Wednesday, April 16, 2014

From Zero to Pull Request with Git on Windows

I wrote a guide about using Git and GitHub for "Windows people".

This is the guide I wish was available when I got started with Git last year.

The guide takes you through everything you need to know to get started with Git and GitHub, and only requires a Windows PC where you have admin rights to complete.  You can probably get through the whole thing in an evening or two.

This guide is unique because:

  • It is specifically for developers who use Windows
  • It only describes how to contribute to an existing project
  • It prioritizes the GitHub for Windows UI when the command-line is not required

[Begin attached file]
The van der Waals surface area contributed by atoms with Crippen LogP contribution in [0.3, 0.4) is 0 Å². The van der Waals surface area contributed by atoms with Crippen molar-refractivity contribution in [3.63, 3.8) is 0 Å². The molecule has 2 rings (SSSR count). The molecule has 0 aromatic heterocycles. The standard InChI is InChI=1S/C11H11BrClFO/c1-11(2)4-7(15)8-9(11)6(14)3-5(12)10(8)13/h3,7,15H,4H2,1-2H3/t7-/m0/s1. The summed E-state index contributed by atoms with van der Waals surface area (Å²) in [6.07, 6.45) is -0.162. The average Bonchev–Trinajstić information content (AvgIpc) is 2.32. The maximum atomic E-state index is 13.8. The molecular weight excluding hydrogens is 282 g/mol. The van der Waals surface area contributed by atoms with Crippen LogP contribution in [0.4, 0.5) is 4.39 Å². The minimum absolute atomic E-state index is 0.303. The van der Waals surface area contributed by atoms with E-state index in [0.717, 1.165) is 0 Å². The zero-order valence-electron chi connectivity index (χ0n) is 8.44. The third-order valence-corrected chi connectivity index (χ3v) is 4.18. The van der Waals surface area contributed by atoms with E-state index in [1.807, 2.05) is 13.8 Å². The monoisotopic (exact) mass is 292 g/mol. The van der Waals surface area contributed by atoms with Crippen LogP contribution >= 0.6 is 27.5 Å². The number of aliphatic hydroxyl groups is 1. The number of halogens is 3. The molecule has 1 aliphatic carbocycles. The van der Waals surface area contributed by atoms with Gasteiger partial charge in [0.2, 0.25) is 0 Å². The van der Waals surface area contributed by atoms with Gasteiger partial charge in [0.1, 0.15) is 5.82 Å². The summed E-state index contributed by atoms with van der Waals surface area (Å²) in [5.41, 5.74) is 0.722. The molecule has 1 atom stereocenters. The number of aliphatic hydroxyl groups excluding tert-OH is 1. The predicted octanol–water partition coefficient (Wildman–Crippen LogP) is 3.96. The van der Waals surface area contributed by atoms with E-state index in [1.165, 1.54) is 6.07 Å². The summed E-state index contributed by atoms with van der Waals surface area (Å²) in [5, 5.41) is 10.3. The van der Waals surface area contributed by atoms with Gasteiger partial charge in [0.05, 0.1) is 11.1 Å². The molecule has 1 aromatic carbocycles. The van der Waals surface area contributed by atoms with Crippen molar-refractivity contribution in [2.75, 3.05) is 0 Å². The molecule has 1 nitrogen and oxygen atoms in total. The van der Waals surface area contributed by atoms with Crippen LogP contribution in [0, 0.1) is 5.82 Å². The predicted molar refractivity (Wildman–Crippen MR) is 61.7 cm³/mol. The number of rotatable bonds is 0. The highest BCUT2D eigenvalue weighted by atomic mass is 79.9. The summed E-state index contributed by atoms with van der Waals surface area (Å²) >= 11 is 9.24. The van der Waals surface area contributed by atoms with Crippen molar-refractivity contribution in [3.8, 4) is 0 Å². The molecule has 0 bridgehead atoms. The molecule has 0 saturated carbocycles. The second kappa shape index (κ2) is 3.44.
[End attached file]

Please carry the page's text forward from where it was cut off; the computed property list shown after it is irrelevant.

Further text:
• It is not embarrassed to give step-by-step directions or definitions of basic terms
  • It prioritizes "the simple way for the common circumstance" over "every possible way for every possible circumstance"

Check out the guide here:

If you like it, please hit me up on Twitter and let me know: @nycdotnet

Tuesday, April 15, 2014

Rounding versus truncating

Be careful when implicitly converting data types in T-SQL.  Directly assigning 1.5 (either as a FLOAT or a NUMERIC) to an INT value in SQL Server may truncate the value to 1 rather than rounding it up as you might expect.  Explicitly calling ROUND( ,0) as part of the assignment will round 1.5 up to 2.

Here's an example:


@NumericValue NUMERIC(10,1) = 1.5;

@FloatValue FLOAT(53) = 1.5;

SET @Value = @NumericValue;  --Not calling ROUND()

@Value; --Returns 1

SET @Value = @FloatValue; --Not calling ROUND()

@Value; --Returns 1

SET @Value = ROUND(@NumericValue,0);

@Value; --Returns 2

SET @Value = ROUND(@FloatValue,0);

@Value; --Returns 2